There are estimated to be 140,000 species of mushrooms worldwide, but only about 10% have been described by science and, of those, 10% are edible. Mushrooms have fascinated humans throughout history. Medicinal attributes, psychedelic affects and the use as a food source have shaped how we see and use these incredible plants.
Wait a minute, are mushrooms plants? Well no, they are not; they are actually fungi. Plants have chlorophyll while fungi don’t. Mushrooms and their allies, however, rely on plants to help garner food. Here’s a little something you might not know, mushrooms are more closely related to animals than plants!
Based on how they react with plants, fungi are categorized as saprophytes, parasites or mycorrhizae.
Saprophytic fungi are one of the most visible categories of fungi, as we see the mushroom growing on fallen logs, leaf litter, and the forest floor, where they extract CO2 and minerals from this substrate.
Parasitic fungi grow on living trees and shrubs. We see these in the form of bracket fungi, for example.
Finally, mycorrhizae form a complex symbiotic relationship with tree roots in the soil. One of the challenges faced, when natural forests are replaced with cultivated ones, is the soil and the new mycorrhizae are not in sync. The complex interaction's nature are over-ridden, and the health of the soil and ecosystem are negatively impacted
In healthy systems, sugars and nutrients are taken from the trees via the roots, and minerals and essential elements are injected back to the tree, benefiting both. Chanterelles fall into his group
Mushrooms begin as mycelia, fluffy threads in the soil that develop into a complex fungal organism over time. Hyphae, which are the building blocks for the mycelia, are prolific, and can add up to 0.8 kilometers to the mycelium every day! The mushroom we see is actually only a tiny part of the entire organism, where the bulk of the fungus is hidden below ground. The mushroom, when mature, will send out millions of spores, like seeds, thus starting the process over again.
Their health and medicating benefits are well-known, but did you know that dried mushrooms contain as much protein as veal, and are great sources of B vitamins? Feeding is essentially like composting, as fungi have no mouthparts or digestive systems, so acids and enzymes are secreted into the surrounding organic matter and the nutrients subsequently absorbed. They need water to survive, but are surrounded by a porous chitinous ‘skin’, so they lose water readily. Submerging mushrooms in water will be fatal as they ‘drown’. They need to ‘breathe’, but don’t have lungs, so mushroom cells exchange gases directly with the atmosphere.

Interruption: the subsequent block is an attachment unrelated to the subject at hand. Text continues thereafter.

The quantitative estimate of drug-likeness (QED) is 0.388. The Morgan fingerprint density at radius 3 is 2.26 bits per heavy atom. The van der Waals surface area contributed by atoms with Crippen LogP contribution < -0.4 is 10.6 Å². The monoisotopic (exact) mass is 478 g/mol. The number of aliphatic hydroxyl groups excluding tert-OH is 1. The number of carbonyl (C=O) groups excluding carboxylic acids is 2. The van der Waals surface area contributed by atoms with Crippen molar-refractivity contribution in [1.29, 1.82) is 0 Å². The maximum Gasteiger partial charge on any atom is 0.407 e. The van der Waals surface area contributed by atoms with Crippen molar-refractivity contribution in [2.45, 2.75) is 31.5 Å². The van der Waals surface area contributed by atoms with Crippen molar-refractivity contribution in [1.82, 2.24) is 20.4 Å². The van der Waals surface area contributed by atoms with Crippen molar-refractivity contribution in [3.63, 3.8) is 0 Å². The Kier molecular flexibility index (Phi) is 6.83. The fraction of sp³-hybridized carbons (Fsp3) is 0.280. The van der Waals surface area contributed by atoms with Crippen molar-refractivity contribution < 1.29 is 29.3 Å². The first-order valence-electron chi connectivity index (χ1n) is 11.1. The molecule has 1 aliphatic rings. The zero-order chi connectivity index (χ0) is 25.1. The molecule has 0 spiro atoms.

We have all learned to be wary of poisonous mushrooms, and so we should! Some are moderately poisonous and can cause minor inconvenience with cramping and vomiting, while others can be fatal. Even the well-known and good to eat morel can be fatal if eaten raw. A number of fungi (e.g. Psilocybe), can cause various types of hallucinations. They are known as magic mushrooms and can be quite dangerous if used carelessly. Finally, medical uses for mushrooms include immune enhancing abilities, cholesterol reduction and cancer control techniques.
Now for some fun, here are a few little known fungi facts. Chaga mushrooms are ugly, but are very high in anti-oxidants that help ward off diseases, strengthen bone marrow and make your skin healthier! There are over 200 kinds of hallucinogenic mushrooms. They’re so yummy that even some animals seek them out before they take a ‘trip’. An added bonus is that their use seems to make people less sensitive to rejection. Throw away your bananas because Portobello mushrooms have more potassium than bananas. There are over 75 species of mushroom that actually glow in the dark, using a process called bioluminescence. One mushroom, Chicken of the Woods, actually tastes like chicken! Most mushrooms have a natural insect repellent in their spores, and finally, some mushrooms create their own wind so that their spores can be spread at just the right moment!
Geoff Carpentier is a published author, expedition guide and environmental consultant. Visit Geoff on-line, at www.avocetnatureservices.com and on LinkedIn and Facebook.
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Geoff Carpentier is a published author, ecotour guide and environmental consultant. Visit Geoff on-line, at www.avocetnatureservices.com and on LinkedIn and Facebook.